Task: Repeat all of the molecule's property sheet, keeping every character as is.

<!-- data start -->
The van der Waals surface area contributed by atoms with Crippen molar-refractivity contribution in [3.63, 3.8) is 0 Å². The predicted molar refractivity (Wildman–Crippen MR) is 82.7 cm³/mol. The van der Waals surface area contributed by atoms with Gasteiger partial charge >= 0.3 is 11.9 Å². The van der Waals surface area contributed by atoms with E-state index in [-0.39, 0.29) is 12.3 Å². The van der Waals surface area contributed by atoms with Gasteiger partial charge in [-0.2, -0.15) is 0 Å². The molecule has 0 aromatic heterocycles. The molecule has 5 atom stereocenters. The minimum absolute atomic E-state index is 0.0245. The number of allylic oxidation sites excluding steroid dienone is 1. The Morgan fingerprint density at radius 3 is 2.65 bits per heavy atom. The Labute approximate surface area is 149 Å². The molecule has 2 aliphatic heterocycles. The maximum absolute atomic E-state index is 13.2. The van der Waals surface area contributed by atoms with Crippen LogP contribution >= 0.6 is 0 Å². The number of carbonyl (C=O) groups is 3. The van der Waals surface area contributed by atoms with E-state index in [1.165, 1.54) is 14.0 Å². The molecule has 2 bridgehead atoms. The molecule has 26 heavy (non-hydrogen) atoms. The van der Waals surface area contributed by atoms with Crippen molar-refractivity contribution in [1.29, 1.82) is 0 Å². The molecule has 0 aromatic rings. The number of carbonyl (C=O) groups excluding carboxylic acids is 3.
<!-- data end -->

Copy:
The van der Waals surface area contributed by atoms with Crippen molar-refractivity contribution in [3.63, 3.8) is 0 Å². The predicted molar refractivity (Wildman–Crippen MR) is 82.7 cm³/mol. The van der Waals surface area contributed by atoms with Gasteiger partial charge >= 0.3 is 11.9 Å². The van der Waals surface area contributed by atoms with E-state index in [-0.39, 0.29) is 12.3 Å². The van der Waals surface area contributed by atoms with Gasteiger partial charge in [-0.2, -0.15) is 0 Å². The molecule has 0 aromatic heterocycles. The molecule has 5 atom stereocenters. The minimum absolute atomic E-state index is 0.0245. The number of allylic oxidation sites excluding steroid dienone is 1. The Morgan fingerprint density at radius 3 is 2.65 bits per heavy atom. The Labute approximate surface area is 149 Å². The molecule has 2 aliphatic heterocycles. The maximum absolute atomic E-state index is 13.2. The van der Waals surface area contributed by atoms with Crippen LogP contribution >= 0.6 is 0 Å². The number of carbonyl (C=O) groups is 3. The van der Waals surface area contributed by atoms with E-state index in [1.165, 1.54) is 14.0 Å². The molecule has 2 bridgehead atoms. The molecule has 26 heavy (non-hydrogen) atoms. The van der Waals surface area contributed by atoms with Crippen molar-refractivity contribution in [1.29, 1.82) is 0 Å². The molecule has 0 aromatic rings. The number of carbonyl (C=O) groups excluding carboxylic acids is 3.